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German police release details on Heidelberg shooter

January 26, 2022

Officers are investigating whether the 18-year-old attacker had ties to neo-Nazis. The 18-year-old killed one person, injured four others, and then shot himself in a university lecture hall.

A memorial to the victims of a shooting at the University of Heidelberg
Image: Stephanie Burnett/DW

Police in southwestern Germany provided new details on Wednesday over a shooting in a university auditorium that left one woman dead and the idyllic city of Heidelberg reeling.

Officials from Mannheim, where the suspect lived, issued a statement clarifying that the man who opened fire in a University of Heidelberg lecture hall on Monday was an 18-year-old who purchased his weapons in Austria.

According to their initial investigation, the assailant, who killed himself before police could apprehend him, "bought a total of three long guns in Austria about a week before the crime."

Two of these weapons were secured at the scene along with around 150 rounds of ammunition. The third weapon, a rifle, was found by the Austrian police "in a room that the 18-year-old had rented during his stay," Mannheim police said.

They added that two of the weapons were bought from a dealer and the third from a private individual in Austria. Police had already said on Monday that the deceased suspect had no valid German weapons license.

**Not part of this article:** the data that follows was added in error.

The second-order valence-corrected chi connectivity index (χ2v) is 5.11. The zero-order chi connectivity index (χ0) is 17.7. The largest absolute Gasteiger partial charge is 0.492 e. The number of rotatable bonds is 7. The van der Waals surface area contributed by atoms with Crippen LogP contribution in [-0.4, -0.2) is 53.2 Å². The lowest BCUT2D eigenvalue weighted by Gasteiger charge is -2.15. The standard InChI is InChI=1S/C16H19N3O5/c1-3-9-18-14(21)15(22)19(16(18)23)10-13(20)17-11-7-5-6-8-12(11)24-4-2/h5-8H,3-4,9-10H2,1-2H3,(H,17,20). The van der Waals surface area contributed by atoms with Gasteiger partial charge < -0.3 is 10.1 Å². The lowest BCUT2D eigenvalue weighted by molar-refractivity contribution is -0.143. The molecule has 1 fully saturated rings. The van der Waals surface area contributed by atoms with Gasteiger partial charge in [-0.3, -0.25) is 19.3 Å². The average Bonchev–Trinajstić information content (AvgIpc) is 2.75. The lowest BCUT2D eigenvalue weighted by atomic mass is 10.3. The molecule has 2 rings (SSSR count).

The shooter arrived in Heidelberg from Mannheim via taxi, they said. He then entered the lecture hall, killing a 23-year-old woman and injuring four others before turning the gun on himself.

Police said that his motive remained uncertain, however, they were probing evidence that he had belonged to the neo-Nazi party "the Third Path" as well as indications he may have suffered from long-term mental illness.

In the statement, officials stressed the need to refrain from spreading misinformation and speculation, adding that his alleged involvement with  "the Third Path" ended in 2019 when he was still a minor. Police even said that some of the social media posts claiming to carry information on the shooter could form the basis of defamation cases and were also being looked at by investigators.

Combing through his social media profiles and confiscated devices had "so far not revealed any evidence of radicalization or of the alleged perpetrator having contacts with the right-wing spectrum," they said.

There is also no indication he had a personal relationship with any of the victims, according to their investigation.

Mannheim police said they were looking into whether crimes had been committed by other individuals related to the sale of the weapons, but that it could be difficult to prosecute because of differing laws in Austria and Germany.

Edited by: Mark Hallam

Elizabeth Schumacher
Elizabeth Schumacher Elizabeth Schumacher reports on gender equity, immigration, poverty and education in Germany.